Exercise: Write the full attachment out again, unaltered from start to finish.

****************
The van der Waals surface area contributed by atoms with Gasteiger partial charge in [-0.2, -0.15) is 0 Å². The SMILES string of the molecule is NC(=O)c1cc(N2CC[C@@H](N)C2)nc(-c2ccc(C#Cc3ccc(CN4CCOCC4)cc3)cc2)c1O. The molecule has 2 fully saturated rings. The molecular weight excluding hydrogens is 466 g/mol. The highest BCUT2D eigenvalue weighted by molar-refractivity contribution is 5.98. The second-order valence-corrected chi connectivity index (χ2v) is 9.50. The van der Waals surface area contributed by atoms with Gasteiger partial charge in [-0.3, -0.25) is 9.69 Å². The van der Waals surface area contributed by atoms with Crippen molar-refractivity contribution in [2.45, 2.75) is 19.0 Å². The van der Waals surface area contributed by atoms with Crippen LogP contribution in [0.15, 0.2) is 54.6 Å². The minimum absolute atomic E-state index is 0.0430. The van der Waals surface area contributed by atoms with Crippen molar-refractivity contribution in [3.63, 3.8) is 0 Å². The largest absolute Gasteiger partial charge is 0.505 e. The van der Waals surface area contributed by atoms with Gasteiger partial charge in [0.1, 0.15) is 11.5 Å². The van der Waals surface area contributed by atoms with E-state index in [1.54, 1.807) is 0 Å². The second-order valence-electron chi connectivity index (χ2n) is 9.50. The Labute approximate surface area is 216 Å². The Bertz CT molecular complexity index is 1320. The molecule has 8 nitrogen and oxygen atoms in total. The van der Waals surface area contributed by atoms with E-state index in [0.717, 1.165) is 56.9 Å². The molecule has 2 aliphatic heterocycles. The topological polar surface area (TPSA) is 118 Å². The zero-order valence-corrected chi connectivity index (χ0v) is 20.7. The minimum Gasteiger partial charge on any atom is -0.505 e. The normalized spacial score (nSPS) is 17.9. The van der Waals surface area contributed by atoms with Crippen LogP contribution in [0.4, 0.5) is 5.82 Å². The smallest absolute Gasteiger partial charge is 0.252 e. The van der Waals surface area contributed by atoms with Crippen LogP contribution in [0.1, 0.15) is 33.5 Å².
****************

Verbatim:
The van der Waals surface area contributed by atoms with Gasteiger partial charge in [-0.2, -0.15) is 0 Å². The SMILES string of the molecule is NC(=O)c1cc(N2CC[C@@H](N)C2)nc(-c2ccc(C#Cc3ccc(CN4CCOCC4)cc3)cc2)c1O. The molecule has 2 fully saturated rings. The molecular weight excluding hydrogens is 466 g/mol. The highest BCUT2D eigenvalue weighted by molar-refractivity contribution is 5.98. The second-order valence-corrected chi connectivity index (χ2v) is 9.50. The van der Waals surface area contributed by atoms with Gasteiger partial charge in [-0.3, -0.25) is 9.69 Å². The van der Waals surface area contributed by atoms with Crippen molar-refractivity contribution in [2.45, 2.75) is 19.0 Å². The van der Waals surface area contributed by atoms with Crippen LogP contribution in [0.15, 0.2) is 54.6 Å². The minimum absolute atomic E-state index is 0.0430. The van der Waals surface area contributed by atoms with Crippen molar-refractivity contribution in [3.63, 3.8) is 0 Å². The largest absolute Gasteiger partial charge is 0.505 e. The van der Waals surface area contributed by atoms with Gasteiger partial charge in [0.1, 0.15) is 11.5 Å². The van der Waals surface area contributed by atoms with E-state index in [1.54, 1.807) is 0 Å². The second-order valence-electron chi connectivity index (χ2n) is 9.50. The Labute approximate surface area is 216 Å². The Bertz CT molecular complexity index is 1320. The molecule has 8 nitrogen and oxygen atoms in total. The van der Waals surface area contributed by atoms with E-state index in [0.717, 1.165) is 56.9 Å². The molecule has 2 aliphatic heterocycles. The topological polar surface area (TPSA) is 118 Å². The zero-order valence-corrected chi connectivity index (χ0v) is 20.7. The minimum Gasteiger partial charge on any atom is -0.505 e. The normalized spacial score (nSPS) is 17.9. The van der Waals surface area contributed by atoms with Crippen LogP contribution in [0.4, 0.5) is 5.82 Å². The smallest absolute Gasteiger partial charge is 0.252 e. The van der Waals surface area contributed by atoms with Crippen LogP contribution in [0.1, 0.15) is 33.5 Å².